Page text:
Secret Advantage – The economy shoots up of the region of where the handicraft or handloom is produced                  with more employment and incomes.

3. Helps the Animals – Use of natural fibers prevents killing of animals and trade in skins and furs.

Secret Advantage – You contribute to conservation of wildlife and enjoy it during trips to nature parks and wilderness areas around you.

4. Makes your money last longer – When on a shopping spree, try picking up classic eco friendly pieces and not only will that help the environment but also help you to cut back on your consumerism.

Secret Advantage – You’ll save a lot of bucks in the future by stocking up classic pieces which even if more expensive will give you beauty and comfort to enjoy again and again.

  1. Exclusivity – Nothing is more annoying than seeing someone else wearing the same outfit. How do you prevent that? Go for handmade pieces as these are not possible by the artisan to recreate on a large scale. Now the possibility of someone else wearing the same outfit will be one in a million.

Secret Advantage – Handmade pieces are globally considered super luxurious as they are exclusive and also go          down the vintage line thus increasing their net worth. It’s an investment!


  1. Cheaper to Maintain – Natural Fabrics require natural care. Instead of spending your money on expensive detergents you can wash them with natural detergents such as soapnut.

Secret Advantage – Natural detergents don’t harm your skin and you can roam around all day smelling                         exclusively natural.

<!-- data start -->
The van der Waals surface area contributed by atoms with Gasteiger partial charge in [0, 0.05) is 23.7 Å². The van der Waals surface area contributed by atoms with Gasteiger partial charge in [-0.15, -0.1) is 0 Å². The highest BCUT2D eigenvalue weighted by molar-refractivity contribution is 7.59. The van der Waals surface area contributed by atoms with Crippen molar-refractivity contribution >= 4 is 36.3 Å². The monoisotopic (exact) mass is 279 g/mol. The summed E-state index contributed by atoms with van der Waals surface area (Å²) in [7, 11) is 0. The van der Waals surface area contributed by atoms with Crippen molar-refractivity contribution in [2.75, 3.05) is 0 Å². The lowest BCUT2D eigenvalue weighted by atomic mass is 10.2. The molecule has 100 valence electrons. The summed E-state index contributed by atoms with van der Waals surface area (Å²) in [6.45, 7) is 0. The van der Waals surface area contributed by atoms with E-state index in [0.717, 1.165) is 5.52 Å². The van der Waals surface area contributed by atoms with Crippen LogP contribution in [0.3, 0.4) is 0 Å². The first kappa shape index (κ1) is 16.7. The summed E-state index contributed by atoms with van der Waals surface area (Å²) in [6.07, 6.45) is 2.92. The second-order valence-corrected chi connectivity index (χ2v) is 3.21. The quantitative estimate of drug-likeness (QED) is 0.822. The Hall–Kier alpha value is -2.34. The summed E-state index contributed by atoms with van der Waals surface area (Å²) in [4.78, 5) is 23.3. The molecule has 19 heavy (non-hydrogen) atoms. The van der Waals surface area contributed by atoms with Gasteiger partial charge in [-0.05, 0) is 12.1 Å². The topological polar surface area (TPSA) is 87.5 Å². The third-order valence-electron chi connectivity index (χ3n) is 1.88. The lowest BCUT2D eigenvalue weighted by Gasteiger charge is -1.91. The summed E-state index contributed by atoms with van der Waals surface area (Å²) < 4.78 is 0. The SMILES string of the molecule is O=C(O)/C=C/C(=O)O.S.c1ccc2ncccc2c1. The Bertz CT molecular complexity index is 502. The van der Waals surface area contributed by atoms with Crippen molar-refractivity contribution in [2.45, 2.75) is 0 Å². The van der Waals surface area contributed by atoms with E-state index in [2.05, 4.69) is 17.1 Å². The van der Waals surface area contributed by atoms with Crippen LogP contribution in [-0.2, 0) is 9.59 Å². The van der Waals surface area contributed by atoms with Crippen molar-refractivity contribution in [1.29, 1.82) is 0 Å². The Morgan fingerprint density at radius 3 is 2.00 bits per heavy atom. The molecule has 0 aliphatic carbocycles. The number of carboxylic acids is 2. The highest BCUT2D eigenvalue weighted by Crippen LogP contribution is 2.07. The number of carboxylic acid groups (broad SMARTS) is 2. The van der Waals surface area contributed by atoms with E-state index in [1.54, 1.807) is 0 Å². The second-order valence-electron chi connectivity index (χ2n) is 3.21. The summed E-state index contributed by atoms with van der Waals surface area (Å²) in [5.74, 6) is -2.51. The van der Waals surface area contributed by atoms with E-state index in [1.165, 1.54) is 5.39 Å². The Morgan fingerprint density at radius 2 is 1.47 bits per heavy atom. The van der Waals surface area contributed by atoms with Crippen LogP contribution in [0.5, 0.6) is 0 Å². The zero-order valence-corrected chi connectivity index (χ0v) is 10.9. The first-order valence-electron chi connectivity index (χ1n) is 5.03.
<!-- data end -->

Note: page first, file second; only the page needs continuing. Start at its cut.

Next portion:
1. Medicinal Properties– There are fabrics made from special fibers that have medicinal properties such as antibacterial or bug repelling. For example Sericin protein (of Bombyx mori), that is released by the silk worm during secretion is useful because it has antioxidant and antibacterial properties and is also UV resistant.

There are also a number of natural dyes that have medicinal properties such as Indigo which helps fight skin               diseases, turmeric which cures pain and is also beneficial for enhancing skin qualities and sandalwood which has       a natural perfume quality that helps fighting stress.

So go green on your wardrobe. Fill it with classic pieces and have a non consumerist future and a non cruelty closet. When shopping, never forget to ask ‘what I want to wear’ instead of ‘who I want to wear’.

By Ishna Bisht

ERI silk saree assam


Our identity lies in the womb of our rich, golden heritage. Textiles, jewellery, food, crafts, sports and oral traditions are all weaved into the golden tapestry of our culture – the ‘Indian’ culture.

Grandmother’s special aam ka achar with its irresistible aroma; mom’s besan ke ladoos made with ingredients in unmeasured palm moulds that taste heavenly, the traditional style of adorning the saree by mother in law with sequined clutches and a bun held by an ornamented comb.

Traditions, especially when passed from one generation to the other, become very special for us.

The tradition of handloom weaving in India goes back to ancient times. It comprises of the largest cottage industry of the country. Millions of looms across the country are engaged in weaving cotton, silk and other natural fibers. There is hardly a village where weavers do not exist, each weaving out the traditional beauty of India’s own precious heritage.

The NorthEastern region of India in general and the state of Assam in particular has a rich tradition of handloom weaving descending down from generation to generation. The inter-mingling of various ethnic stocks in Assam, both tribal and non-tribal has formed a synthesized culture in the state. These ethnic groups having diverse socio-cutural background have contributed immensely towards the glory of textile tradition of Assam as a whole.


Popular for the handloom culture, Assam is the home to Eri silk – a vegan silk also known as Ahimsa Silk because of its non-violent practice of extracting silk and Muga Silk – the golden silk which outlives its owner and is exclusive to the state.  The traditional hand woven fabrics woven out of Silk are widely known for their beauty and simplicity.